Japanese knotweed is the absolute worst. At least, that’s what any gardener will tell you. Western chefs, on the other hand... Well, they’re discovering that it makes a great addition to a spring menu. As more restaurants add foraged ingredients to their repertoire, the range of those ingredients has expanded from mushrooms and ramps to wilder weeds like knotweed.
The Proctor Silex Large Belgian Waffle Maker (26016A) was our former top pick, but the manufacturer has since discontinued it. If you manage to find this model, it does make great waffles in big batches for a decent price, but it doesnâ€™t have removable plates or an audible ready signal like our new top pick, the Krups GQ502D. The Chef’sChoice Classic WafflePro 852 was our former runner-up when the Chef’sChoice 840B was unavailable.
Momofuku will open a new Milk Bar outpost in Soho this fall, inside the first New York location of clothing brand Band of Outsiders. The bakery will operate from one of the windows of the flagship store on Wooster Street, and will sell all of the usual Milk Bar sweets, "with an emphasis on cookies."
@leemfrank@wirecutter I can't speak to the kinto specifically, but with any glass there's always some risk that it will break. Enamelware might be the way to go, and shouldn't affect the flavor if it's thoroughly coated. Let us know what you try!
Muck Rack makes it simple to find people, tweets, or articles that mention any name, keyword, company, hashtag etc. We've compiled this guide to help you make the most of your search.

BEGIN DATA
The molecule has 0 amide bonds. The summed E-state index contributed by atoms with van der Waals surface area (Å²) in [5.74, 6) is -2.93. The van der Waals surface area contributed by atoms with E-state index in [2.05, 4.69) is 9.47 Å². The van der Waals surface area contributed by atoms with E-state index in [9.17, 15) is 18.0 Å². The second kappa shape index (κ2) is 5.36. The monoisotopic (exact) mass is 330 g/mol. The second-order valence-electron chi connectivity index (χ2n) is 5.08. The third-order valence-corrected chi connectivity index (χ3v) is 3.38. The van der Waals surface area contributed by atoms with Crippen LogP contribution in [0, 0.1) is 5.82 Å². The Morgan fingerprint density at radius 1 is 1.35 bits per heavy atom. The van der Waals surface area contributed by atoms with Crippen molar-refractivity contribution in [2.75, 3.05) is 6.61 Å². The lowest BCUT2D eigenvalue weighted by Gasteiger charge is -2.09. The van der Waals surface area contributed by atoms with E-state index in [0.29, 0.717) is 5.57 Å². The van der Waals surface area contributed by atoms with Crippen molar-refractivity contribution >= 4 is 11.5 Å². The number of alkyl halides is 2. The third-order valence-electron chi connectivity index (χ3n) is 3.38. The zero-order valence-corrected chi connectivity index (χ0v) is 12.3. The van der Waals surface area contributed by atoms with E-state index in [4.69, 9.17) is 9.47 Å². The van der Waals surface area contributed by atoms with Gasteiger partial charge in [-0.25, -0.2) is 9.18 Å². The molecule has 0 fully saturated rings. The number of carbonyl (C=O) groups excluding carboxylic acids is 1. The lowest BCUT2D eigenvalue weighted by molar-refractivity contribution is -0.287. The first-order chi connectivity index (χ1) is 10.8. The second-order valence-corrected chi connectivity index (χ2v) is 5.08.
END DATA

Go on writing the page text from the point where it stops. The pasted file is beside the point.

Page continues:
Selecting a term
Start searching tweets, articles from media outlets, articles mentioned in tweets, journalists'
names, titles and bios with some suggested searches:
Companies or Topics (e.g. iPhone, Microsoft)
Phrases (e.g. "cloud computing") — use quotes to keep the terms together
Twitter handles (e.g. @username) — returns those who have mentioned or replied to
Names (e.g. "David Pogue")
Hashtags (e.g. #sxsw, #london2012)
Bio details (e.g. vegan, Olympics, father)
Muck Rack's Advanced Search allows for many boolean operators.
Find results that mention multiple specified terms, use AND or
+. For example, ensure each result contains both Elon Musk and Mark Zuckerberg by
searching Musk AND Zuckerberg or Musk + Zuckerberg.
Use the operators OR or , to broaden your search when you'd like either of
multiple terms to appear in results. (This is the default behavior of our search when no operators
are used). For example, results will contain either cake or cookie by searching cake OR cookie or cake,cookie
Use NOT or - to subtract results from your search. For
example, searching Disney will yield results about the Walt Disney Company as well as Walt Disney
World Resort. To exclude mentions of Disney World, search for Disney -World or Disney
When using one of these operators with a phrase, enclose it in quotation marks. For example, you can
find results about smartphones excluding Apple's iPhone 4S by searching smartphone -"iPhone
Exact case matching or punctuation
If you're searching for a brand name or keyword that relies on specific punctuation marks or capitalization, you can
find results that match your exact query by adding matchcase: before the keyword you're searching for, like matchcase:E*TRADE .
Use parentheses to separate multiple
boolean phrases. For example, to find journalists talking about having fun in Disney World or
Disneyland, search for ("disney world" OR disneyland) AND fun.
An asterisk can be used to search for any variation of a root word truncated by the asterisk. For example, searching for admin* will return results for administrator, administration, administer, administered, etc.
A near operator is an AND operator where you can control the distance between the words. You can vary the distance the near operation uses by adding a forward slash and number (between 0-99) such as strawberries NEAR/10 "whipped cream", which means the strawberries must exist within 10 words of "whipped cream".